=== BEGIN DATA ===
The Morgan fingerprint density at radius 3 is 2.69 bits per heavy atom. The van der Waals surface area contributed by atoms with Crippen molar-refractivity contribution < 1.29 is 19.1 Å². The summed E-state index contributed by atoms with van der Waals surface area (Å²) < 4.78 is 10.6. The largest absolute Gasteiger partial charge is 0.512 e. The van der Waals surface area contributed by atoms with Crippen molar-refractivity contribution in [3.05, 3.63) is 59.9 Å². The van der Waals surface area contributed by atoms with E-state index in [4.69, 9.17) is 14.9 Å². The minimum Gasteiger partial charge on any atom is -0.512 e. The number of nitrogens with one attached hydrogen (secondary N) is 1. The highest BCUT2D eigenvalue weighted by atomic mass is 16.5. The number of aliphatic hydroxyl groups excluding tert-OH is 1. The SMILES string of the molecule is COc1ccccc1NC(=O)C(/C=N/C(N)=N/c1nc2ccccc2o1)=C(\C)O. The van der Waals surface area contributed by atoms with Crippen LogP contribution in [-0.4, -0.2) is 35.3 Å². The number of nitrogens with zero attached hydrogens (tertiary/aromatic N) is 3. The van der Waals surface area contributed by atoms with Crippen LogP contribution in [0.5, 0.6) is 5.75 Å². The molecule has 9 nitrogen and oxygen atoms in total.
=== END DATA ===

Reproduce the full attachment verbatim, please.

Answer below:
The Morgan fingerprint density at radius 3 is 2.69 bits per heavy atom. The van der Waals surface area contributed by atoms with Crippen molar-refractivity contribution < 1.29 is 19.1 Å². The summed E-state index contributed by atoms with van der Waals surface area (Å²) < 4.78 is 10.6. The largest absolute Gasteiger partial charge is 0.512 e. The van der Waals surface area contributed by atoms with Crippen molar-refractivity contribution in [3.05, 3.63) is 59.9 Å². The van der Waals surface area contributed by atoms with E-state index in [4.69, 9.17) is 14.9 Å². The minimum Gasteiger partial charge on any atom is -0.512 e. The number of nitrogens with one attached hydrogen (secondary N) is 1. The highest BCUT2D eigenvalue weighted by atomic mass is 16.5. The number of aliphatic hydroxyl groups excluding tert-OH is 1. The SMILES string of the molecule is COc1ccccc1NC(=O)C(/C=N/C(N)=N/c1nc2ccccc2o1)=C(\C)O. The van der Waals surface area contributed by atoms with Crippen LogP contribution in [-0.4, -0.2) is 35.3 Å². The number of nitrogens with zero attached hydrogens (tertiary/aromatic N) is 3. The van der Waals surface area contributed by atoms with Crippen LogP contribution in [0.5, 0.6) is 5.75 Å². The molecule has 9 nitrogen and oxygen atoms in total.